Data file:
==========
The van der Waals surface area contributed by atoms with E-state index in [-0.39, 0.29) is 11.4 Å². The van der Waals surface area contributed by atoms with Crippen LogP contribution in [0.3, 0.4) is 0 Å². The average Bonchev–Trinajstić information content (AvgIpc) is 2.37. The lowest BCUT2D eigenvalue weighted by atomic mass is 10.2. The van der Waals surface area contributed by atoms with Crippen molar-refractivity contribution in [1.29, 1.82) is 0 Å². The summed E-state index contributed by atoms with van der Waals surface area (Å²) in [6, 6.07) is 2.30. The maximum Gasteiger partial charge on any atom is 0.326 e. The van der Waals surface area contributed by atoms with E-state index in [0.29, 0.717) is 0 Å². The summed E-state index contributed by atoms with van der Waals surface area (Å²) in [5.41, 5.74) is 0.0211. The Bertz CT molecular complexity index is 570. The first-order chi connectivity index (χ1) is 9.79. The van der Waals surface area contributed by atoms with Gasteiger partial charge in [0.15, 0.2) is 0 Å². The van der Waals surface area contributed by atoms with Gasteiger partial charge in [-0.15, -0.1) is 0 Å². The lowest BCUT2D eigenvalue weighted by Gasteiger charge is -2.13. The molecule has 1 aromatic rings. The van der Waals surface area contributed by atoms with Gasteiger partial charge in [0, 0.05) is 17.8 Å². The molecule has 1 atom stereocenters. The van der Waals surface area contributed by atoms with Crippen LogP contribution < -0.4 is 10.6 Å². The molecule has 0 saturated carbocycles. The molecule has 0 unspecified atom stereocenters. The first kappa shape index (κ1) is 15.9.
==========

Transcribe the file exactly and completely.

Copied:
The van der Waals surface area contributed by atoms with E-state index in [-0.39, 0.29) is 11.4 Å². The van der Waals surface area contributed by atoms with Crippen LogP contribution in [0.3, 0.4) is 0 Å². The average Bonchev–Trinajstić information content (AvgIpc) is 2.37. The lowest BCUT2D eigenvalue weighted by atomic mass is 10.2. The van der Waals surface area contributed by atoms with Crippen molar-refractivity contribution in [1.29, 1.82) is 0 Å². The summed E-state index contributed by atoms with van der Waals surface area (Å²) in [6, 6.07) is 2.30. The maximum Gasteiger partial charge on any atom is 0.326 e. The van der Waals surface area contributed by atoms with E-state index in [0.29, 0.717) is 0 Å². The summed E-state index contributed by atoms with van der Waals surface area (Å²) in [5.41, 5.74) is 0.0211. The Bertz CT molecular complexity index is 570. The first-order chi connectivity index (χ1) is 9.79. The van der Waals surface area contributed by atoms with Gasteiger partial charge in [0.15, 0.2) is 0 Å². The van der Waals surface area contributed by atoms with Gasteiger partial charge in [-0.15, -0.1) is 0 Å². The lowest BCUT2D eigenvalue weighted by Gasteiger charge is -2.13. The molecule has 1 aromatic rings. The van der Waals surface area contributed by atoms with Gasteiger partial charge in [0, 0.05) is 17.8 Å². The molecule has 1 atom stereocenters. The van der Waals surface area contributed by atoms with Crippen LogP contribution < -0.4 is 10.6 Å². The molecule has 0 saturated carbocycles. The molecule has 0 unspecified atom stereocenters. The first kappa shape index (κ1) is 15.9.